Nugel program from the VACCA a finalist in 2019 Victorian Protecting Children Awards
The Victorian Aboriginal Child Care Agency (VACCA) Nugel (Aboriginal Guardianship) program has been announced as a finalist in the 2019 Victorian Protecting Children Awards, alongside employee Sue-Anne Hunter.
Hosted by the Victorian Department of Health and Human Services, the awards recognise excellence, innovation and leadership at the highest standards, with VACCA CEO Muriel Bamblett AO saying ‘I am incredibly proud of the two finalists in the Victorian Protecting Children Awards, as this is recognition of the invaluable contributions of our staff both individually and collectively in their work with vulnerable and at-risk children.’
Ms Bamblett said the Nugel program “has been an historic achievement for Aboriginal people, and at the forefront of child welfare in Australia, because it establishes a benchmark around the application of the principle of the right of self-determination for Aboriginal people – which justifies its inclusion in this category and being a finalist.”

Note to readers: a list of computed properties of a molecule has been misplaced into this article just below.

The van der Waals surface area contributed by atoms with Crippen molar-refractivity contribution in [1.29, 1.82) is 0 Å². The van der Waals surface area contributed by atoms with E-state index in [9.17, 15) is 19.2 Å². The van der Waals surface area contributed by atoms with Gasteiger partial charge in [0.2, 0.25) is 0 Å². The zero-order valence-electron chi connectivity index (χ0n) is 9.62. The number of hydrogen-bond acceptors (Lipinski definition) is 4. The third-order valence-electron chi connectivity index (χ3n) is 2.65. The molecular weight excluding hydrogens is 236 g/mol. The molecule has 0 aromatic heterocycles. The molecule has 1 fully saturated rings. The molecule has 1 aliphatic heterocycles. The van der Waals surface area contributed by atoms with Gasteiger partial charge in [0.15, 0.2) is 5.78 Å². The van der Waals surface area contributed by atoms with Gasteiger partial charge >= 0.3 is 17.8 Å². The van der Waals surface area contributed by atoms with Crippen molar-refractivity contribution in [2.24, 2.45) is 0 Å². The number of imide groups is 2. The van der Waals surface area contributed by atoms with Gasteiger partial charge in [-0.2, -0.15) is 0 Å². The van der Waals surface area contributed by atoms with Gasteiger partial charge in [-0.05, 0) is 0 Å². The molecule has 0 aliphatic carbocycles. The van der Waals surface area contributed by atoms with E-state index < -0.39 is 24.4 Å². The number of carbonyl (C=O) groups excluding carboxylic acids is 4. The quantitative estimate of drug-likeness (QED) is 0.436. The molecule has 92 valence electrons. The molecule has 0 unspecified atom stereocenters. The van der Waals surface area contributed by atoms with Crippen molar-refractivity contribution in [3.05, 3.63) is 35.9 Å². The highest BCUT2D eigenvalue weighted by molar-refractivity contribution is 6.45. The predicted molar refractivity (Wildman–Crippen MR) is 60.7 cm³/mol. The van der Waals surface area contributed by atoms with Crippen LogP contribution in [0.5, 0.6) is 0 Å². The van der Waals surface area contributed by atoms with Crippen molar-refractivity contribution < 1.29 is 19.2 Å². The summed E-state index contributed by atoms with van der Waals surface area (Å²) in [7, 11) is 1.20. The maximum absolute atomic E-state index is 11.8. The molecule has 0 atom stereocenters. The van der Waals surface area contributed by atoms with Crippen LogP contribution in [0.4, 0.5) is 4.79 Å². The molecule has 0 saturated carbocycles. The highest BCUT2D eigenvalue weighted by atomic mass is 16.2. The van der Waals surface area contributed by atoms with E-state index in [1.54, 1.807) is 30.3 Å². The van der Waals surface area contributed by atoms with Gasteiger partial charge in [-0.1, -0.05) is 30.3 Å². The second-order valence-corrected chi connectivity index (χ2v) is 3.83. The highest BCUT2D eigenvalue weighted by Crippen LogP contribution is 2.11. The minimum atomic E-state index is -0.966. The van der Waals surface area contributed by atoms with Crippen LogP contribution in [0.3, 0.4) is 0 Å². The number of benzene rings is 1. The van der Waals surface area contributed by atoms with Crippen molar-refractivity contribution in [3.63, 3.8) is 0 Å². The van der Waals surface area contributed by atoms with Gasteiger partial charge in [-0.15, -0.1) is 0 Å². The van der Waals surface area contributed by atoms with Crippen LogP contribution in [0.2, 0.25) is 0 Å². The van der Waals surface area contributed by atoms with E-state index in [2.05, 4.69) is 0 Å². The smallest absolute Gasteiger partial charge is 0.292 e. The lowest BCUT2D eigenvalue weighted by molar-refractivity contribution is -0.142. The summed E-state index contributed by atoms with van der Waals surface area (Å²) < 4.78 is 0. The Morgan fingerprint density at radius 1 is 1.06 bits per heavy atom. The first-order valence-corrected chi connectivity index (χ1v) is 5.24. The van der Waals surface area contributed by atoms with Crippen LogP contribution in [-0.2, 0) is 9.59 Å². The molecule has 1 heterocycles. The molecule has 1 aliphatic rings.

Nugel has been nominated for the Minister’s Awards for Innovation in Protecting Children. The program became the first of its kind in Australia in 2017, following a landmark transfer of guardianship of Aboriginal children on Children’s Court Orders to Aboriginal Community Controlled Organisations.
VACCA noted that, since its inception “Nugel has led the way in developing a new model of child protection practice premised on Aboriginal organisations working in partnership with Aboriginal families.”
Nugel works to support children in out of home care to be safe, and to connect with, or remain connected to their culture.
Ms Hunter, a Wurundjeri woman, was lauded by Ms Bamblett for her “genuine passion, commitment and drive” to bring about better outcomes for her people throughout her working career at VACCA, as someone who has contributed so much to the sector.
Having worked for VACCA for 18 years, Ms Hunter was announced as a finalist for the Robin Clark Leadership Award, for her work in inspiring Aboriginal and non-Aboriginal practitioners across the sector,leading the development of the Cultural Therapeutic Ways program.
Cultural Therapeutic Ways, VACCA said, is an approach to practice which embeds connection and re connection to culture in all interventions for vulnerable children and families.
The winners of the 2019 Victorian Protecting Children Awards will be announced during National Child Protection Week on 3 September 2019.